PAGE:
"It was six-thirty in the morning, we were in the cafeteria at Kaiser Permanente Hayward Hospital waiting for our supervisor to give us our assignments for the day when we heard this loud scream come from the parking lot," said Angie Rayzor, ABSN student. "At first we thought it was a drill."
The group ran outside towards the screams and what they saw when they arrived seemed out of a film or TV show. "The father, along with three small kids, was in a panic running around the van. And there was a woman standing outside the van door, leaning against a transport wheelchair, struggling with pain," said Kim Davies, ABSN student. "As we got closer she pulled her pants down and we could see the baby's head was crowing."
As the mother was screaming out, 'the baby's coming, the baby's coming,' Davies instincts took over. The nursing student fell down to her knees, hitting the cold hard pavement just in time to catch the baby girl!
"I saw the woman and though she looked very scared, she was relieved that we caught the baby," said Jeannette De Dios, ABSN student. Then like clockwork the team of nursing students quickly began evaluating the baby. Rayzor was the first to yell, 'skin-to-skin.'
"We learned in simulation that a premature delivery, or in a precipitous birth, you put the baby directly on the mom's belly to keep it warm," explained Rayzor. "She wasn't crying much, which worried me. I knew I had to do something immediately so that the baby would not lose any more warmth."
The SMU students continued to evaluate the baby, assessing her breathing and pulse. De Dios and Davies started vigorously massaging the baby's face and nose to remove any secretions or blockages to promote breathing. "It was hard to tell if the baby was breathing or not because it was so cold," said Rayzor. "She still looked so blue, but once the baby started to cough and cry, we all felt better."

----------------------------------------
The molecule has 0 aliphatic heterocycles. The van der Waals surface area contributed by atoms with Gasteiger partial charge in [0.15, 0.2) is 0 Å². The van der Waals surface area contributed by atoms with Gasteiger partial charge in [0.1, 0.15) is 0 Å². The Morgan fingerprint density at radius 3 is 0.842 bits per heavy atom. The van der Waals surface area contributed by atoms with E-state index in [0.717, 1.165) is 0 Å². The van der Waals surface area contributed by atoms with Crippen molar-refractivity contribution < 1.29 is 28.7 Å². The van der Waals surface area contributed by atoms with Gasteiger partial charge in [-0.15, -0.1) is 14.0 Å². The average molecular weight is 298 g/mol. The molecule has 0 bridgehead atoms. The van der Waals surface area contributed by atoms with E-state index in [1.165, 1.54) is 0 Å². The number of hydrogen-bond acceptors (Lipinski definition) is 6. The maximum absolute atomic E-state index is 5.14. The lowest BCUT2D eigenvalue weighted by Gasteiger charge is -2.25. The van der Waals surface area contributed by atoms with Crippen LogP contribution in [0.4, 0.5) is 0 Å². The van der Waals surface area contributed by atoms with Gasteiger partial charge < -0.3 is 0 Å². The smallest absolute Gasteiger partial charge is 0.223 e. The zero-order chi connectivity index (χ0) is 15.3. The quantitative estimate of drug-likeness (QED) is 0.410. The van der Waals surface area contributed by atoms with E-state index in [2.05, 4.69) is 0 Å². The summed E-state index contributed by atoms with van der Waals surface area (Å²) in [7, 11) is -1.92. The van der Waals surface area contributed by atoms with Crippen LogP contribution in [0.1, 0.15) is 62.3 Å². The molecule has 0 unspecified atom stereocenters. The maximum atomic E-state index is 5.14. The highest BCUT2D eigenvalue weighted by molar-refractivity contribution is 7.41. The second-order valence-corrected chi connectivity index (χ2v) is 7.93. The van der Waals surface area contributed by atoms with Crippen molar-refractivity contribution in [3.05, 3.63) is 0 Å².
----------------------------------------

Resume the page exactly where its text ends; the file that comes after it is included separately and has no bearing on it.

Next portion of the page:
At that precise time Ray Monge, ABSN student, arrived with two nurses from the hospitals Labor and Delivery (L&D) Department. "When everyone else ran outside, I ran inside to find help. Once I explained there was a woman having a baby in the parking lot we all ran downstairs but not before I grabbed some gloves for my classmates. I thought 'just in case they needed additional pair of hands' we are now prepared!"
For the San Mateo nursing group their only labor preparation was through simulation training they did two weeks prior. "I was just amazed at how each of us contributed," said De Dios. "Kim caught the baby, Angie yelled "skin to skin" and then others yelled "baby's not breathing -- stimulate!" And we just learned how to do all this! It was definitely a team effort."
"I felt that I burned a lot of calories in those few minutes," laughs Monge. "I am grateful for the simulation we had. It helped us to respond in the right way at the right time. As students we have some limitations in handling patients, but the scenarios our instructors gave us in class taught us to stay focus and calm."
The team cites the program and their professor, Laurie Rosa MS, RN, Assistant Professor, for everything they learned. "It's definitely attributed to the staff and the school," said Rayzor. "I don't know if I would have responded the same had I not had that simulation class. Simulation training is crucial."
"Our program teaches us two things, theory and practice," explains Tamra Hollenbeck, ABSN student. "But the theory is nothing until you're actually putting it into practice. So that's what I think is the beauty of the ABSN program. It's not theoretical, it's hands on, and to me that's the more important piece."
"It is so strangely miraculous that these dedicated and mature nursing students, who just started their intense 12-month program this semester and took a simulation course in labor and delivery just a couple of weeks ago, would be helping this family by delivering their baby," said Rosa. "It is a testament to our University preparing nurses to not simply succeed academically but to critically and practically apply the knowledge, theory, and skills of nursing practice."
As for the mother and child, according to hospital staff, after the shock wore down, everyone was happy and relieved. Later that same day the husband's mother went in search of the person who 'caught' her granddaughter.
"When she asked if I was a nurse and when I said, 'No, I'm a student nurse,' and explained how me and my fellow nursing students all helped bring this baby into the world she was shocked. But then she couldn't stop congratulating us. She was very thankful for our collaboration and our skills as nursing students."